While labor is a contractual relationship between employers and their employees, the government intervenes to ensure that the employee’s rights are not violated. The Family and Medical Leave Act of 1993 (FMLA) is one of the many pieces of legislation that provide for employer obligation. Accidents and family issues are inevitable in the course of employment. Therefore, it is significant for employers to grant employees leave in such events without discrimination. The FMLA is crucial in helping employees attend to their serious family and personal matters while securing their job positions.
The FMLA’s scope has various limitations in terms of applicability and rights covered. The Act is limited to employers of 50 or more employees. Therefore, employers with less than fifty employees are not obligated by the Act (Waldfogel, 1999). Additionally, the Act protects the interests of employers by limiting the number of hours employees must have worked to be granted a leave. According to the Act, an employee must have been actively involved in the organization’s work for a period of not less than twelve months in the last working year (Mory & Pistilli, 2001). However, there are special hours rules for some employees working in the airline industry (Waldfogel, 1999). While private companies are restricted to the 50 or more employees rule, public and local educational agencies are not bound to it.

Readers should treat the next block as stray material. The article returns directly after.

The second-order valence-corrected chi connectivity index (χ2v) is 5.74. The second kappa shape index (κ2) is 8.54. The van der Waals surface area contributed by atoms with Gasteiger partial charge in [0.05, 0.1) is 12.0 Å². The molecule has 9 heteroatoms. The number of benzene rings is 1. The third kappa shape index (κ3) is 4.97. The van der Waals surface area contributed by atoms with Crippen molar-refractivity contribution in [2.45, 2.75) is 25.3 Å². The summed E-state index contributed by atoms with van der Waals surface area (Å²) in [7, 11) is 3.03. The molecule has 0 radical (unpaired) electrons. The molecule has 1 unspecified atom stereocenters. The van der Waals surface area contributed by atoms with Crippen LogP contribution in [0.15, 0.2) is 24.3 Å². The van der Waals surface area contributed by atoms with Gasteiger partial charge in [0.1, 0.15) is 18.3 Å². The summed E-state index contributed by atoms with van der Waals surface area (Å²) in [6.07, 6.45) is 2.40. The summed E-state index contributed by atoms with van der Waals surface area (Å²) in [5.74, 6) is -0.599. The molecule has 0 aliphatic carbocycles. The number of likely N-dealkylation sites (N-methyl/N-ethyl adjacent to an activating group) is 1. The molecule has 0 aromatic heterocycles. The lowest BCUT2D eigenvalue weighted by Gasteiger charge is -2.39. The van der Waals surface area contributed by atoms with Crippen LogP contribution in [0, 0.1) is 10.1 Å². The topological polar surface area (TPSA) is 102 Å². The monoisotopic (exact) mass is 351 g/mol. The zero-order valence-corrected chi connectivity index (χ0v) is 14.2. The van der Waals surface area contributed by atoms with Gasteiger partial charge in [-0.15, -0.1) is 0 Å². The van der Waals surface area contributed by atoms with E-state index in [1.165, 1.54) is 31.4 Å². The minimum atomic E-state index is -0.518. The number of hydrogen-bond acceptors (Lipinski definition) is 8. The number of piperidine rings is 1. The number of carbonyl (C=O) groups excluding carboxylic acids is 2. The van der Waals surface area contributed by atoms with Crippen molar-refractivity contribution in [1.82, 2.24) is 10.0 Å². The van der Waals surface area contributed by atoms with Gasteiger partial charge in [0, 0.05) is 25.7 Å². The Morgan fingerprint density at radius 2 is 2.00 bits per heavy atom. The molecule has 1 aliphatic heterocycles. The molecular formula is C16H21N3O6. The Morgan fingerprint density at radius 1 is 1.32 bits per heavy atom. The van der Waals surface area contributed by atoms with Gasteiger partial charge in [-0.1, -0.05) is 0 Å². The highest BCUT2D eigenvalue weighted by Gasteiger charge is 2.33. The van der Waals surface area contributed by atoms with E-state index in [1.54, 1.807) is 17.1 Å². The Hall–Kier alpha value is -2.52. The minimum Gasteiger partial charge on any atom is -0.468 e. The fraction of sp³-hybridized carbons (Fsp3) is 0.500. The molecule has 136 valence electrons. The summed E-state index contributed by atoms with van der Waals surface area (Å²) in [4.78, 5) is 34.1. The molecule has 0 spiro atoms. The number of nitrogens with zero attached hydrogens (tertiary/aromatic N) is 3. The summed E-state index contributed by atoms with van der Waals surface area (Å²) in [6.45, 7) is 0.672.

FMLA covers specific kinds of leaves, preventing employees from taking advantage of the Act. The leave granted under FMLA is unpaid and involves situations such as childbirth, adoption, care for an employee relative with poor health, and employee poor health. The Act obligates the employees to take the child’s birth leave in one lump unless the employer agrees otherwise (U.S Department of Labor, 2019).
Although the leave is unpaid, the employees are allowed to enjoy the benefits that come with their employment. Therefore, FMLA protects employees by allowing them to attend to serious family issues with an assurance of a return to their jobs.
Mory, M. & Pistilli, L. (2001). The failure of the Family and Medical Leave Act: Alternative proposals for contemporary American Families. Hofstra Labor and Employment Law Journal, 18(2). Web.
U.S. Department of Labor (2019). The Family and Medical Leave Act (FMLA) of 1993. Web.
Waldfogel, J. (1999). The impact of the Family and Medical Leave Act. Journal of Policy Analyss and Management, 18(2), 281–302. Web.